Thursday, December 23, 2010

December 23 in North Dakota History

December 23, 1983, dawned cloudless, cold and windy in Jamestown, North Dakota. I remember well waking that morning and turning on the local radio station only to learn that at 8:00 a.m. the temperature at the airport (which was one mile from where I was then living) was a brisk -42 degrees F. That's right. The air temperature was 42 degrees F below zero. The radio then reported that the horrific cold was accompanied by a sustained wind of 40 miles per hour. The wind had arrived on what was known as an Alberta Clipper. Making matters even worse, if that is possible, was the calculated wind chill of -106 degrees F. Yes, you read that correctly. The wind chill was one hundred six degrees below zero.

Twice in my then-young life in my home town in northern Wisconsin the temperature had reached -62 degrees (January 1 1974) and -60 (January 11, 1977). However and thankfully when it was that cold in Wisconsin there was no wind. The bitter cold was just that. In North Dakota on December 23, 1983, it was a different story.

By 11:00 a.m. I had been able to get my car started and it sat in the parking lot warming up. Back in my apartment my phone rang. It was a friend in Jamestown who lived with her three sons on the south side of Jamestown. She reported that she had plugged in her head bolt heater or block heater but despite it being plugged in and working, the horrific windchill had conspired to freeze her engine. She wanted to know if I would come over to see if I could get her car running.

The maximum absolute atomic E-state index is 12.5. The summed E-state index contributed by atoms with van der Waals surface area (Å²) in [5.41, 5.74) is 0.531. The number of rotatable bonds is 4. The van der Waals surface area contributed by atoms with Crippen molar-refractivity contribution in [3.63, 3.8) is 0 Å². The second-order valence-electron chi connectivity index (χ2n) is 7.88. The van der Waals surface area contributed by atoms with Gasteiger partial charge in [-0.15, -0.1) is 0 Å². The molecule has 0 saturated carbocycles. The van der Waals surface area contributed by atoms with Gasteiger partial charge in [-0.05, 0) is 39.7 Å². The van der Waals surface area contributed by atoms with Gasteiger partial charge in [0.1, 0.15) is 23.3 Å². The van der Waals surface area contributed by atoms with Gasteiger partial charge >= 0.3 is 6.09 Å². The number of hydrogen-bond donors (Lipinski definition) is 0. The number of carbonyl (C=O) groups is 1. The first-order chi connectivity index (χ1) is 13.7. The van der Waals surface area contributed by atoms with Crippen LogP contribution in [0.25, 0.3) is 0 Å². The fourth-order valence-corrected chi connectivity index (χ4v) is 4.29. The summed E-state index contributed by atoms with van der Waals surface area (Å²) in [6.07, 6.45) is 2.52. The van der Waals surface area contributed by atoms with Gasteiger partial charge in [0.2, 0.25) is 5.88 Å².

I dressed entirely in wool and went to her house. I had on a wool watch cap, a wool scarf over my face, a wool shirt over an insulated undershirt, a woolen jacket, wool pants, wool socks, Sorrel boots (with their felt liners) and wool mittens under deer skin outers. I was ready for the Arctic. However I wasn't ready for -106 degrees F.

As diligent as I was in trying to start the car I could be outside only 5 minutes and then had to come in her house for 10 to 15 minutes to warm up. After two hours of this nonsense and despite being layered in wool, the wind was cutting through my clothes and I felt frozen to my skeleton. I gave up and went home. Carol's car started three days later when the temperature was a bit more hospitable.

I don't think I'll ever forget that day. A year to the day later I was in the Bahamas and a year after that in the Turks and Caicos Islands. Despite my Nordic heritage, and despite having grown up in the frozen north woods of Wisconsin, and despite this frigid day in North Dakota, my subsequent time in North Dakota convinced me that living in cold climates was not the thing for me. I wonder how much that day influenced my decision to now live among the palm trees in Florida where, as the Jim Morris song states, "75 is mighty chilly to me."


  1. Better Thee than me. I spent some cold days in Wisconsin, especially the first 10 years in central and northern parts of the state, but never like that. I simply shiver at thinking of what I had to endure as a cub insurance adjuster while learning the ropes. Great story!

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